How the Arabs Bake their Bread

by Unknown

The wandering Arabs subsist almost entirely upon bread, wild herbs, and milk. It is rather strange that they should eat so much bread, because they never remain sufficiently long in one place to sow wheat and reap the harvest from it. They are compelled to buy all their corn from the people who live in towns, and have cultivated fields. When these townsmen and villagers have gathered in their harvests, the Arabs of the desert draw near their habitations, and send messengers to buy up corn for the tribe, and perhaps also to sell the 'flocks' of wool which they have shorn from their sheep.

An Arab Bakery.

An Arab Bakery.


Having obtained their supplies of corn, the Arabs return to the deserts or the open pasture-lands. They always carry with them little hand-mills, and when bread is to be made, it is the women's duty to grind the corn. The hand-mills are two stones, the shape of large, thick cakes, one of which lies upon the top of the other. The stones are about eighteen inches in diameter, and there is a hole through the centre of the upper one. A wooden peg, which is stuck upright in a small hole in the lower stone, projects into the larger hole of the stone above, and serves to keep it in its proper place. A smaller peg, inserted near the edge of the upper stone, forms a handle by means of which the whole stone may be turned round upon the top of the lower stone, and in this way the faces of the stones are made to grind against each other. The Arab woman places the mill upon a cloth spread upon the ground, and taking a few handfuls of corn she pours them into the hole in the centre of the upper stone, and begins to turn the mill. The grain falls through the hole, and passes between the two stones, where it is ground into flour, which flows out all round the mill, and is caught in the cloth.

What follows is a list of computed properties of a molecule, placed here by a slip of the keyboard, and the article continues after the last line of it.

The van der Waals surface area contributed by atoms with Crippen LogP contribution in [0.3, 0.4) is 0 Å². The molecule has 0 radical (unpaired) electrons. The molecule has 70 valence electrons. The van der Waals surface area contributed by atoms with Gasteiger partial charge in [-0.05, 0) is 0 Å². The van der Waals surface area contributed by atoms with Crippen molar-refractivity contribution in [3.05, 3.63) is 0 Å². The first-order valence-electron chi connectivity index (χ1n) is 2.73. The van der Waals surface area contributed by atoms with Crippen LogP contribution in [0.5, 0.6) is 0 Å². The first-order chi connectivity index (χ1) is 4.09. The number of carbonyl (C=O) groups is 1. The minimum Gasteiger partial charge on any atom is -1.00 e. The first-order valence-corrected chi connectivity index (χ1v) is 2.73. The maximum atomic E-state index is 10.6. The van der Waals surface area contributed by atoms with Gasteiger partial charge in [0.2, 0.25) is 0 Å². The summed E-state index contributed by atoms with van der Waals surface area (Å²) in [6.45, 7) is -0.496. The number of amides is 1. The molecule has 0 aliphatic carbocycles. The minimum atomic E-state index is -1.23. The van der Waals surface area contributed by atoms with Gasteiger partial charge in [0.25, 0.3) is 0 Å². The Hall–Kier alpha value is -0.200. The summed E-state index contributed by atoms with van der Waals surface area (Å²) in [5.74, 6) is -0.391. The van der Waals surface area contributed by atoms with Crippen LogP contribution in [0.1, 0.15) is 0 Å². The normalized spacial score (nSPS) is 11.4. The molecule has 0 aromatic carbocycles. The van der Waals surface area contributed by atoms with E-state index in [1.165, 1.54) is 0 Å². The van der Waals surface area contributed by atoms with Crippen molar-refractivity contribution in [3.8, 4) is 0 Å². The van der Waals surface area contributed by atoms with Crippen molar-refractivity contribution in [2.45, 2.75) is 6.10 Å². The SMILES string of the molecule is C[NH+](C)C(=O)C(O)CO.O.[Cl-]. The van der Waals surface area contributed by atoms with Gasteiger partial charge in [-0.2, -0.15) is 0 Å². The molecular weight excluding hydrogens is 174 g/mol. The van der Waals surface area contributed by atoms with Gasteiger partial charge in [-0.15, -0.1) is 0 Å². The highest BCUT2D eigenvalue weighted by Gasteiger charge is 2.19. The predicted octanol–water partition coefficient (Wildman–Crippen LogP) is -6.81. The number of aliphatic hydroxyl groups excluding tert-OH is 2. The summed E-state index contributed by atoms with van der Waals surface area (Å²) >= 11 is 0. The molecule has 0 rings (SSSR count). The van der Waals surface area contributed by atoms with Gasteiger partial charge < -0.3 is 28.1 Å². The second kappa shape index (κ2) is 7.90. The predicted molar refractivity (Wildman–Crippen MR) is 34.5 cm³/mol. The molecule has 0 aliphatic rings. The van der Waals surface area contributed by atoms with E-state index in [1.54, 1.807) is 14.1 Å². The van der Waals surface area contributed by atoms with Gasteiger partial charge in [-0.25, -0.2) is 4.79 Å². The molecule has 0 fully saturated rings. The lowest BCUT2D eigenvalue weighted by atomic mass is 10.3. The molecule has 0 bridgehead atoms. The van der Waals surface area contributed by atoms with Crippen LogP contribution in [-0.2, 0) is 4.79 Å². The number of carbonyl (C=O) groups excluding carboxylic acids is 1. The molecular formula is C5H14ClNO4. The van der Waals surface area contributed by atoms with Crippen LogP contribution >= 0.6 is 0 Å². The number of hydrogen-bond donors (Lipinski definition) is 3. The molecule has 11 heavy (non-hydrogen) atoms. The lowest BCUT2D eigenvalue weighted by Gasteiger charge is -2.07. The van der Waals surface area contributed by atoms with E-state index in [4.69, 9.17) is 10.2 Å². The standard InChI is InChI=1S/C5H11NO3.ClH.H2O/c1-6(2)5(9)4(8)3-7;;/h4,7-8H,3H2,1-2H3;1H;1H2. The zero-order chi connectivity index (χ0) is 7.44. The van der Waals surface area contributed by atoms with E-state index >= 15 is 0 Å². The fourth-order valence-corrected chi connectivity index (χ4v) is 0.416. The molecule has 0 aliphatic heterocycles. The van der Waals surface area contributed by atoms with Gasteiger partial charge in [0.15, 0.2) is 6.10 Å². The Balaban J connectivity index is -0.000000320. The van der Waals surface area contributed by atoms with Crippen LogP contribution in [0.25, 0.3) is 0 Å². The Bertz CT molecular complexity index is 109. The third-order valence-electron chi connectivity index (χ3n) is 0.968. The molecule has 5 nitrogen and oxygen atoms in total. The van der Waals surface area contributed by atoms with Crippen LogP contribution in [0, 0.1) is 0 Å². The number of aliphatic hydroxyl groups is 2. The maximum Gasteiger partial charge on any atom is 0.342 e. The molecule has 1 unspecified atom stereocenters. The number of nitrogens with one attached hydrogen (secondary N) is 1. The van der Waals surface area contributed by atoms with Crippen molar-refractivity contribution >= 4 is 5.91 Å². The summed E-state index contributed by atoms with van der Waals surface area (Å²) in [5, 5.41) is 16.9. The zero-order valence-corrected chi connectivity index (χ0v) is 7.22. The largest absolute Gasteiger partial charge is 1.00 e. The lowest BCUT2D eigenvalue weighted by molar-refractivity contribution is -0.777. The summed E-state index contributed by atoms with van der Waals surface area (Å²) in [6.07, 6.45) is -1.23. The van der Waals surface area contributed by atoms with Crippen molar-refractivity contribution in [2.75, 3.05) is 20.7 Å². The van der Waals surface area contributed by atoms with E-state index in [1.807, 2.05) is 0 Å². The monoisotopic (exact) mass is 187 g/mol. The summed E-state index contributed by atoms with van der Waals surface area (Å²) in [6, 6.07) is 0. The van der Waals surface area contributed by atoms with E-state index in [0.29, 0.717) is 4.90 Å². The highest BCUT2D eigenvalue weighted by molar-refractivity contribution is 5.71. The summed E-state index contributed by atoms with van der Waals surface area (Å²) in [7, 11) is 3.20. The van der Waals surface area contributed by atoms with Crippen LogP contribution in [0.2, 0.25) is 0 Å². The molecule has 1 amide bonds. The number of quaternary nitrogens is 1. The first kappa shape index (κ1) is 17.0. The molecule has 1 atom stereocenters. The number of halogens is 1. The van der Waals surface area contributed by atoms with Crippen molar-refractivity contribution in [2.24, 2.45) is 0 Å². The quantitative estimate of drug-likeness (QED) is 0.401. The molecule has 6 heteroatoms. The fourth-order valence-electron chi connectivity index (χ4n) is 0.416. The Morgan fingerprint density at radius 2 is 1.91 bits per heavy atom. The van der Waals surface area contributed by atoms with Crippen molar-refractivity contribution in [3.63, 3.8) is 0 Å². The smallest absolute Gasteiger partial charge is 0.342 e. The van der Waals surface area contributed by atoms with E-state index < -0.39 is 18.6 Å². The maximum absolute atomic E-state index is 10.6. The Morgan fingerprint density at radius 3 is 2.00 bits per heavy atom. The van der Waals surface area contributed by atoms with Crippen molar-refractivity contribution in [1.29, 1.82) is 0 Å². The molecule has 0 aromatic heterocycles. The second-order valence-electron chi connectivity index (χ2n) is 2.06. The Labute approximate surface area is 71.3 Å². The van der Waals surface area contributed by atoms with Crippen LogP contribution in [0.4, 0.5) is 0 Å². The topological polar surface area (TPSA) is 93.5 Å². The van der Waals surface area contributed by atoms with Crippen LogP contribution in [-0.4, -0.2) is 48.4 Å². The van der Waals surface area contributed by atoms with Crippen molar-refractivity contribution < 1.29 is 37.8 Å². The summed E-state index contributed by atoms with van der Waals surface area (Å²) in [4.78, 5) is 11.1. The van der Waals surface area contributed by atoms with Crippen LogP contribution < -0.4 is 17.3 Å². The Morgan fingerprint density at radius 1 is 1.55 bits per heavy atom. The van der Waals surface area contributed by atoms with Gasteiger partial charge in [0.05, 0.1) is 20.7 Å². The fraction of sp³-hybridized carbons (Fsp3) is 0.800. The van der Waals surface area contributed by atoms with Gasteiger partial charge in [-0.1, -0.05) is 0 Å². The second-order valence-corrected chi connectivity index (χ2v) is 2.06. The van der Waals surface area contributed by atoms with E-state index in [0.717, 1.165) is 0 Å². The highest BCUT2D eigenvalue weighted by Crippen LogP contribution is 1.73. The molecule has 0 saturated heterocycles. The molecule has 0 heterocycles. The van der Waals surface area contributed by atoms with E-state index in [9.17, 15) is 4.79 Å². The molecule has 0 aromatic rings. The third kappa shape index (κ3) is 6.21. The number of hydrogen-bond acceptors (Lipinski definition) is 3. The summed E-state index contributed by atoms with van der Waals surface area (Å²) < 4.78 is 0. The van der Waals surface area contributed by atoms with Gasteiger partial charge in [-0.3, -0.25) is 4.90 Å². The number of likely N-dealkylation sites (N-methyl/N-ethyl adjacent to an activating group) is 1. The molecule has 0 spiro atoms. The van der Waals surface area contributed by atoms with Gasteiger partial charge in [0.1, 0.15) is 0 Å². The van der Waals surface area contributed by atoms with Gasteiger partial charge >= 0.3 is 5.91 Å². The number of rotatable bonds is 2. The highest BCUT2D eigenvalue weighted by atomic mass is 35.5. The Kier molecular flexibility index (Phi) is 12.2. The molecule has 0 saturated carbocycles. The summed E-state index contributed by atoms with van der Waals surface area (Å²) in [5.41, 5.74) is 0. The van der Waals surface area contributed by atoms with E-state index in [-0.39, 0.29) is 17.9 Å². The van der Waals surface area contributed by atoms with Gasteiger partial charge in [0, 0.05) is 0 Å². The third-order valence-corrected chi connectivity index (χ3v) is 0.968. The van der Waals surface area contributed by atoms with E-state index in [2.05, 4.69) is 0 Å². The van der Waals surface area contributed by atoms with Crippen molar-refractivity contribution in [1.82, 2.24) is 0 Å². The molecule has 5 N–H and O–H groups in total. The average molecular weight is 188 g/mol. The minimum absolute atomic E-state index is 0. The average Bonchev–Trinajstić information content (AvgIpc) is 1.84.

When sufficient flour has been ground, the woman gathers it together, places it in a wooden bowl, adds a little water, and kneads it. No yeast is put to it, and the dough is of that kind which we call unleavened. It does not 'rise,' or swell, after it is kneaded, and the bread is not full of little holes, as our yeast-made bread is.

The dough is made into round balls, each of which is then rolled out into a thin cake. The oven is nothing but an iron plate, slightly raised in the centre, which is placed over a fire. The cakes are laid upon this plate, and are baked in a few minutes.

This is the manner of baking bread which is adopted by those tribes which are always moving from place to place. There are other tribes which change their encampment at longer intervals, and are often in one place for several weeks. Many of these bake their bread in a different way. They make an oven in the ground by digging a hole about three feet deep, making it wide at the bottom and narrow at the top, and they plaster the inside with mud. Having done this, they light a fire in the hole, and when it is thoroughly heated, they press small but thick cakes of dough against the sides, and hold them there for a few minutes until they are baked. These cakes, like those baked on the iron plate, are eaten hot.